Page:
If the higher remuneration is recovered from a company’s budget for maintenance and/or expansion, it will weaken the capital structure of the economy, quickly resulting in decreased or less suitable production. Lower production leads to lower supply, which, with higher demand leading to higher prices, cancels out the possibility of a better standard of living for those receiving the higher minimum wage. Similarly, even if production does not decrease, the weakened capital structure will lead to lower quality or suitability of products and services, which will also lead to a lower standard of living than would otherwise have been the case.

If the money for the higher minimum wage is recovered from the pocket of the shareholder, it will obviously result in a shrinking demand for goods and services by the shareholder, or a decrease in the amount which the shareholder would have reinvested otherwise. This will cancel out any increase in demand for goods and services by the workers.

Lastly, if the money is taken from the pocket of the consumer via higher prices, it will negate the possible improvement in living standards of employees, because the employees’ higher wages will be neutralised by the higher prices.

For the above reasons, the argument that higher minimum wages will result in a virtuous cycle of rising wages and a growing economy and still higher wages, is completely devoid of truth.

Mirage of a virtuous cycle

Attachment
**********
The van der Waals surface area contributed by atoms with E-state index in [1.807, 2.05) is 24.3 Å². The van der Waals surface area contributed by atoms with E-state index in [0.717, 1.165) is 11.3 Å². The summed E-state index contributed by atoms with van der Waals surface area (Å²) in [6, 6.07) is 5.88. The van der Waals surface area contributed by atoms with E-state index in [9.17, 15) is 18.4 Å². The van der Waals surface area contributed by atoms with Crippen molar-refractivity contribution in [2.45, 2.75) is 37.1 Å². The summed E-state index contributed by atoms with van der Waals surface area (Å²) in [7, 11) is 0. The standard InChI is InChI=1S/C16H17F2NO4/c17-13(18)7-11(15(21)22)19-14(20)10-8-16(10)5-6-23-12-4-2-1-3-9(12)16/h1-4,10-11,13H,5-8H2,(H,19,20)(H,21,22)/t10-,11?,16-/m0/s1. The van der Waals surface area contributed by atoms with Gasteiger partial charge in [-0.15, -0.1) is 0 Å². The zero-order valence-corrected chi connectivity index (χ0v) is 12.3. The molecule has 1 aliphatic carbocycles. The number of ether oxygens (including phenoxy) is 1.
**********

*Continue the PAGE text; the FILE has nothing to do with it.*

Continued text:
However, there is another mechanism that could create the impression that something like this could indeed happen. If minimum wages are increased significantly without workers being dismissed (at least initially), spending on numerous kinds of goods and services will indeed increase. Suppliers of these goods and services would probably think they should expand their businesses to meet this growing demand. In such a situation, expansion of factories and other companies will indeed take place and a number of new companies will be started – to maintain or gain market share. What will go unnoticed initially, however, is the decrease in demand from shareholders, who will consume less of another set of goods and services because of their lower income. The companies who provide goods and services to the shareholders will not decrease their production or close their doors immediately – they will keep producing for some time and try to push through the hard times (lower demand and higher wage costs!).